He still carried that hunger to do something entrepreneurial of his own, though the “what” was still unclear.
He spent two or three years helping others to start companies and buying into some small companies that could benefit from a restructuring or a re-positioning. Not all of them worked out. Some did: his seed investment in Avant has been a home run, and his investment firm Ridge Road Partners has yielded several successful exits.
Adam founded Future Finance in 2013. Together with a partner from Ridge Road and Vishal Garg (listen to the interview I also did with Vishal here), who now leads Better, they pioneered a new solution for funding student loans in the UK.
Then Adam shifted focus to investing in startups instead of starting them himself.
His investments included TrialWorks and Needles, which together form Assembly Software, a leading case management software company for the legal industry, used by over 40,000 users and 2,500 law firms.
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He saw room to acquire lifestyle businesses and grow them into something bigger. Another approach was to combine companies, for example merging a company with good technology with another that had good customer service.
He learned a lot about company culture in this process. Some companies just calcify over time, he found. In one case, he merged two companies, one with a great culture and one with a great business, only to find that he ended up with the worst parts of each. In this instance, Adam learned first-hand that it can be much harder to change culture later on rather than creating a good culture right from the start.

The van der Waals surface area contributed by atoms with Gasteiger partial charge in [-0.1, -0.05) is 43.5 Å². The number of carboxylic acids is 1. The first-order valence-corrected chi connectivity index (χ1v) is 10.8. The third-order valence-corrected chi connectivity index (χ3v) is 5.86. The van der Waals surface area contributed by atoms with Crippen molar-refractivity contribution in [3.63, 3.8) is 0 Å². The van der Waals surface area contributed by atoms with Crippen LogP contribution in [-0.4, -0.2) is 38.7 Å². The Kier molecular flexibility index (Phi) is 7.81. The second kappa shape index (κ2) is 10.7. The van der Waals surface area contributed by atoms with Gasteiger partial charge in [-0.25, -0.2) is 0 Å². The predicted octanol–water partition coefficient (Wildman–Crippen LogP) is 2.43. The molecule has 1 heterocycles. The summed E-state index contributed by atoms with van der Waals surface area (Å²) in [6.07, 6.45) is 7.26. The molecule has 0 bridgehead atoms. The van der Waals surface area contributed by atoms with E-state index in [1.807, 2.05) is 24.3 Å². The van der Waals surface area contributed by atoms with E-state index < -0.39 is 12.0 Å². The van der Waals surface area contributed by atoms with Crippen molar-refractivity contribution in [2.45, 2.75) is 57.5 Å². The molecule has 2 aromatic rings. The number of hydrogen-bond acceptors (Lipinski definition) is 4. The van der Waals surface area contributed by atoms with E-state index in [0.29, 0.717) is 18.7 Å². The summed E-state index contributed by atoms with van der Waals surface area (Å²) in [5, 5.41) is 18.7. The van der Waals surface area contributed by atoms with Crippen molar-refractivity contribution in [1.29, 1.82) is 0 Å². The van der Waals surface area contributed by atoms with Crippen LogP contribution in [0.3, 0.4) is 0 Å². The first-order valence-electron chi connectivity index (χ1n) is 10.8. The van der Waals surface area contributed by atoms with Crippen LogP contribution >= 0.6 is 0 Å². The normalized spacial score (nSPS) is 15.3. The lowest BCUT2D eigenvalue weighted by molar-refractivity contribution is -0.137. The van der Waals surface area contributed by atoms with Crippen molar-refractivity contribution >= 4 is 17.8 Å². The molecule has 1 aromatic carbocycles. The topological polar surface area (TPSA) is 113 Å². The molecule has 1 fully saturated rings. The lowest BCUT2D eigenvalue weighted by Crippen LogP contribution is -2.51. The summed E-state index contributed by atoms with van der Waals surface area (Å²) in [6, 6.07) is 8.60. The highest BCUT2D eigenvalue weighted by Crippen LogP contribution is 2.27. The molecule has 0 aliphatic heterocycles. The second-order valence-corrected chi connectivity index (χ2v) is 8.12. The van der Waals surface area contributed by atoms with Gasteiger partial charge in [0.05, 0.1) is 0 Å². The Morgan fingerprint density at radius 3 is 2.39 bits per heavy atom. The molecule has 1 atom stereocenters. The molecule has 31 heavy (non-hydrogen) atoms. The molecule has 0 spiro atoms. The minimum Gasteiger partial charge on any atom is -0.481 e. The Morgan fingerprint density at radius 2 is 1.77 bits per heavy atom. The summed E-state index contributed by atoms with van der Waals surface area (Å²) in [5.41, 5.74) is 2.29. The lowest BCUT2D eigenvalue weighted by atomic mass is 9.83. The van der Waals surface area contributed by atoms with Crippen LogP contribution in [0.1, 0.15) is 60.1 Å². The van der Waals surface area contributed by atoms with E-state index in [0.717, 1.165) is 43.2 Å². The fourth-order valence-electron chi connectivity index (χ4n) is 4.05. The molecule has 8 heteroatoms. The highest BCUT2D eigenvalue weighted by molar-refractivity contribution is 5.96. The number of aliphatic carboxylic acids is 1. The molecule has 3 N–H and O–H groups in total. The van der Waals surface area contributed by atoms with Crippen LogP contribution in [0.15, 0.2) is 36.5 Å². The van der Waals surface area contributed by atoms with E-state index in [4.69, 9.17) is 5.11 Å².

Adam’s latest venture is Spring Labs. The company’s mission is to fundamentally change how data is owned, exchanged, and monetized. Spring Labs is starting with the financial services industry, where Adam and his co-founders have deep experience. The goal is to disrupt traditional centralized data aggregators, including credit bureaus, anti-fraud services, and ID verification companies.
He has brought together an experienced team to build the company, starting with two extraordinary co-founders who previously helped build Avant.
Through their Series A they have raised about $39M. Among their investors are August Capital, who was also the first investor in Avant.
Storytelling is everything which is something that Adam was able to master. Being able to capture the essence of what you are doing in 15 to 20 slides is the key. For a winning deck, take a look at the pitch deck template created by Silicon Valley legend, Peter Thiel (see it here) where the most critical slides are highlighted.
Remember to unlock the pitch deck template that is being used by founders around the world to raise millions below
Top Tips For Other Founders
Adam’s top advice for starting a business is to avoid being too analytical, as it can be a way to avoid taking action. You’ll never have all the data or perfect data, so at some point you need to make a decision. Remember this, Adam says: putting off making a decision is effectively making the choice not to pursue your idea.
Listen in to the full podcast episode to find out more, including:
- Adam Jiwan’s approach to recruiting an amazing team
- The importance of having boots on the ground
- The role of the executive chairman
- How to demonstrate leadership